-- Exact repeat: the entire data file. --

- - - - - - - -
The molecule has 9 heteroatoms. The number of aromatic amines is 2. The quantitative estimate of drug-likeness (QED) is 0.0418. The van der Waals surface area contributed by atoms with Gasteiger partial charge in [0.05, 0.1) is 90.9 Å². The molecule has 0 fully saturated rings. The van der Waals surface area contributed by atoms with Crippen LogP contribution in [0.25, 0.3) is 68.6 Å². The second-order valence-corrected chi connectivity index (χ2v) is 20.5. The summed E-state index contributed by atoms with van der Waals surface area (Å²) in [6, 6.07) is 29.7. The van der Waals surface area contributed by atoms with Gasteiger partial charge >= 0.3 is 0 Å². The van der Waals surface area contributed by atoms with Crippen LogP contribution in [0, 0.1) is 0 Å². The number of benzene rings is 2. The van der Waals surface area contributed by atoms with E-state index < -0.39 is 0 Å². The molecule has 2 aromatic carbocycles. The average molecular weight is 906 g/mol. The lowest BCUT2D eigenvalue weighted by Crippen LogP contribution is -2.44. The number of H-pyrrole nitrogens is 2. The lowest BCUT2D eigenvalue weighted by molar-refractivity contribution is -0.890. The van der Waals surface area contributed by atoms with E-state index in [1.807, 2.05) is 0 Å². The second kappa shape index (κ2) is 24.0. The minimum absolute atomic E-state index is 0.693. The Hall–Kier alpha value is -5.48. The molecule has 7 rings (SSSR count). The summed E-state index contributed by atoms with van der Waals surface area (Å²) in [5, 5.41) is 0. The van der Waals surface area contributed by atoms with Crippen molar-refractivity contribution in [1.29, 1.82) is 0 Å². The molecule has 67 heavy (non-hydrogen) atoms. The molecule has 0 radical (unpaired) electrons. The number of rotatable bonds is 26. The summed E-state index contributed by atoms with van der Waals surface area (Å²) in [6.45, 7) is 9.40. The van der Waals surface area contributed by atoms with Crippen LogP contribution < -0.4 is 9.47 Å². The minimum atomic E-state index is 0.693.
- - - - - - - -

The molecule has 9 heteroatoms. The number of aromatic amines is 2. The quantitative estimate of drug-likeness (QED) is 0.0418. The van der Waals surface area contributed by atoms with Gasteiger partial charge in [0.05, 0.1) is 90.9 Å². The molecule has 0 fully saturated rings. The van der Waals surface area contributed by atoms with Crippen LogP contribution in [0.25, 0.3) is 68.6 Å². The second-order valence-corrected chi connectivity index (χ2v) is 20.5. The summed E-state index contributed by atoms with van der Waals surface area (Å²) in [6, 6.07) is 29.7. The van der Waals surface area contributed by atoms with Gasteiger partial charge >= 0.3 is 0 Å². The van der Waals surface area contributed by atoms with Crippen LogP contribution in [0, 0.1) is 0 Å². The number of benzene rings is 2. The van der Waals surface area contributed by atoms with E-state index < -0.39 is 0 Å². The molecule has 2 aromatic carbocycles. The average molecular weight is 906 g/mol. The lowest BCUT2D eigenvalue weighted by Crippen LogP contribution is -2.44. The number of H-pyrrole nitrogens is 2. The lowest BCUT2D eigenvalue weighted by molar-refractivity contribution is -0.890. The van der Waals surface area contributed by atoms with E-state index in [1.807, 2.05) is 0 Å². The second kappa shape index (κ2) is 24.0. The minimum absolute atomic E-state index is 0.693. The Hall–Kier alpha value is -5.48. The molecule has 7 rings (SSSR count). The summed E-state index contributed by atoms with van der Waals surface area (Å²) in [5, 5.41) is 0. The van der Waals surface area contributed by atoms with Crippen molar-refractivity contribution in [1.29, 1.82) is 0 Å². The molecule has 67 heavy (non-hydrogen) atoms. The molecule has 0 radical (unpaired) electrons. The number of rotatable bonds is 26. The summed E-state index contributed by atoms with van der Waals surface area (Å²) in [6.45, 7) is 9.40. The van der Waals surface area contributed by atoms with Crippen LogP contribution < -0.4 is 9.47 Å². The minimum atomic E-state index is 0.693.